When to take grandma's keys away: In the United States, this question treated is largely treated as a family matter.
But that is not the case in Canada, where the government requires doctors to report to licensing authorities when their patients start showing signs that, behind the wheel, they might pose a danger to themselves or others. A recent study from the New England Journal of Medicine has raised the question about what role physicians should have in helping determine fitness for driving.
Researchers found that a group of 100,000 Ontario patients identified by doctors as potentially unfit to drive were involved in 45 percent fewer severe road crashes following the doctor's warning -- whether they stopped driving altogether, drove less, or simply drove more carefully. Licensing agencies revoked licenses between 10 and 30 percent of the time when alerted by a doctor.
But even the study results highlight what a sensitive matter retiring an elderly individual's driving privileges can be, especially in a society where, in so many residential locations, losing the ability to drive can mean a near total loss in independence.
The study also found an increase in mood disorders, like depression, among those who were singled out by doctors. In addition, one in five such patients switched doctors -- a fact that might help explain why U.S. doctors have not necessarily been eager to interject on this issue.
According to Transportation for America, about four in five seniors live in rural or suburban communities that are largely car dependent. But some seniors may find that alternatives to driving aren't as insurmountable as they might seem. NPR reports that 87-year-old Benjamin Benson was unhappy when his family suggested he hand over the keys. But he soon realized it wasn't a death sentence:
He quietly began to analyze what would happen to him and his wife, who doesn't drive, if he did.
His longtime doctor wouldn't advise one way or the other. So over a few months, the couple tried online grocery shopping. They took a taxi to the dentist, not cheap at $38 round-trip. But Benson calculated that maintaining and insuring the car was expensive, too, when he drove only 3,000 miles a year.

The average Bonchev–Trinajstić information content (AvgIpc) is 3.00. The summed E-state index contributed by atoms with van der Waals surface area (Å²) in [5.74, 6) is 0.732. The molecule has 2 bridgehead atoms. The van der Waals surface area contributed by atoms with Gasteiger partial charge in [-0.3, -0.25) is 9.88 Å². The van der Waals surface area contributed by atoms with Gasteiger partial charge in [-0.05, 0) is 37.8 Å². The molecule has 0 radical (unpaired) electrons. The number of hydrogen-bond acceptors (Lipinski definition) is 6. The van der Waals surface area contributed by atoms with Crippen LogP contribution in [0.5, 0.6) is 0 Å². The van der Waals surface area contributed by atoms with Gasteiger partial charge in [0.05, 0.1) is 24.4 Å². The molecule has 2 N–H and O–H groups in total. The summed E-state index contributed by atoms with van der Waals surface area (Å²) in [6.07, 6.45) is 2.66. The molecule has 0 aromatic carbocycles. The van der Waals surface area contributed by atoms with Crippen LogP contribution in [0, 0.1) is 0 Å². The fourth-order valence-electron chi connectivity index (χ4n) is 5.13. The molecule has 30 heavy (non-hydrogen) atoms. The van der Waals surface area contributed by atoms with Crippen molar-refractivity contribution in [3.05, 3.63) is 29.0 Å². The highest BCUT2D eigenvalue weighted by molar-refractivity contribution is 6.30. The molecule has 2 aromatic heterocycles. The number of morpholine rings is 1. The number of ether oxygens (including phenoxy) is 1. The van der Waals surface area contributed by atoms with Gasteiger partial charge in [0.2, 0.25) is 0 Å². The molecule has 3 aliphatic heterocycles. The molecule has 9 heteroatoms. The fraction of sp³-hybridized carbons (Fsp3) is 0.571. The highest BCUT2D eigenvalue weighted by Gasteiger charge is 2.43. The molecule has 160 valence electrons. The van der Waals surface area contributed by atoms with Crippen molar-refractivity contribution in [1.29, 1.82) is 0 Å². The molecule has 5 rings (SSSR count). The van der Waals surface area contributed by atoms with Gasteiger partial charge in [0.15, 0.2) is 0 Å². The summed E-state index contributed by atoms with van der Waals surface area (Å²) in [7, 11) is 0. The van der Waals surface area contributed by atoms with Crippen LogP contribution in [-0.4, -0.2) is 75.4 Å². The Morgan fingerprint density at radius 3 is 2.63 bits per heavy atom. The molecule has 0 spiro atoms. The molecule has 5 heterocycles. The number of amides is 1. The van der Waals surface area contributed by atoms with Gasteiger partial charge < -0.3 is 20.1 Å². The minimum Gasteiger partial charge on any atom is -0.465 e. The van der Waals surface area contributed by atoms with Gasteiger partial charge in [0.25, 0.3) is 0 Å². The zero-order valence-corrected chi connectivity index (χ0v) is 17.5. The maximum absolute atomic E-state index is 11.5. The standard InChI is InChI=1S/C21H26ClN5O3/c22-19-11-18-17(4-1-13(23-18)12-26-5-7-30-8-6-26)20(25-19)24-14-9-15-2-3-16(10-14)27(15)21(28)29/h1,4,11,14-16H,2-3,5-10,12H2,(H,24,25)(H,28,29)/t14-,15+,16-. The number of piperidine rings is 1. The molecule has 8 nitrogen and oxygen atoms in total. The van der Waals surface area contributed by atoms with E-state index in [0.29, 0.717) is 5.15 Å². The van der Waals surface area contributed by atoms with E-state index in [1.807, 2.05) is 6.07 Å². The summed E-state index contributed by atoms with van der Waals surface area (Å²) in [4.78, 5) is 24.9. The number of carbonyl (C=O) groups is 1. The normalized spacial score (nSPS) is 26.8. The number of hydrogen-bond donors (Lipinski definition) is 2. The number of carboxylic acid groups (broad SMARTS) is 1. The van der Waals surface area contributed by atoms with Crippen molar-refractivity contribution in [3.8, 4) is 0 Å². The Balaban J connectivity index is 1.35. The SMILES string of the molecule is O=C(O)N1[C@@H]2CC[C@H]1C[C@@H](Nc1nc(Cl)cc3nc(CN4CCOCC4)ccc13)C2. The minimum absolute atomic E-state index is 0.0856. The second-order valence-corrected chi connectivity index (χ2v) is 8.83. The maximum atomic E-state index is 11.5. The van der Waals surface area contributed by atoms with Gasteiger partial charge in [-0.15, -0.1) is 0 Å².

A few weeks ago, Benson surprised his family by giving away the car, and he says he's faring fine so far.
"Most people in our age group know that it's inevitable and play around with the idea that it's going to come and the only question is when," Benson said. "I didn't want to be pushed into it."
According to the U.S. Department of Transportation, "at age 75, older drivers begin to be markedly overinvolved in crashes." Drivers over 80 are more likely to suffer fatal crashes, per mile driven, than any age group except teenagers. (Of course, frailty and other medical conditions make them more likely to die from injuries.)
The American Medical Association recommends a few tests for doctors to determine their patients' fitness for driving, reports NPR. Among those is an order to walk 10 feet down the hallway, turn around, and come back. Driving problems have been correlated with patients for whom that task takes longer than nine seconds to complete. Other important questions for medical professionals are whether older drivers can turn their neck far enough to check the "blind spot" when changing lanes, or whether they have the strength to slam the brakes. Even if states or the federal government aren't willing to require medical supervision for elderly drivers, some counseling from physicians could help families begin delicate discussions, NPR concludes.
U.S. states have different policies for older drivers. Many states, like Florida and Maine, require them to take a vision test for their license renewal. Illinois requires a road test for drivers 75 and older. A few states, like Tennessee and North Carolina, however, actually make it easier for older drivers to renew their licenses. In Tennessee, drivers who are older than 65 do not have to renew their license at all. And, according to the National Institute for Highway Safety, many states have prohibitions on special requirements for drivers of advanced age.
Tanya became Streetsblog's Capitol Hill editor in September 2010 after covering Congress for Pacifica Radios Washington bureau and for public radio stations around the country. She lives car-free in a transit-oriented and bike-friendly neighborhood of Washington, DC.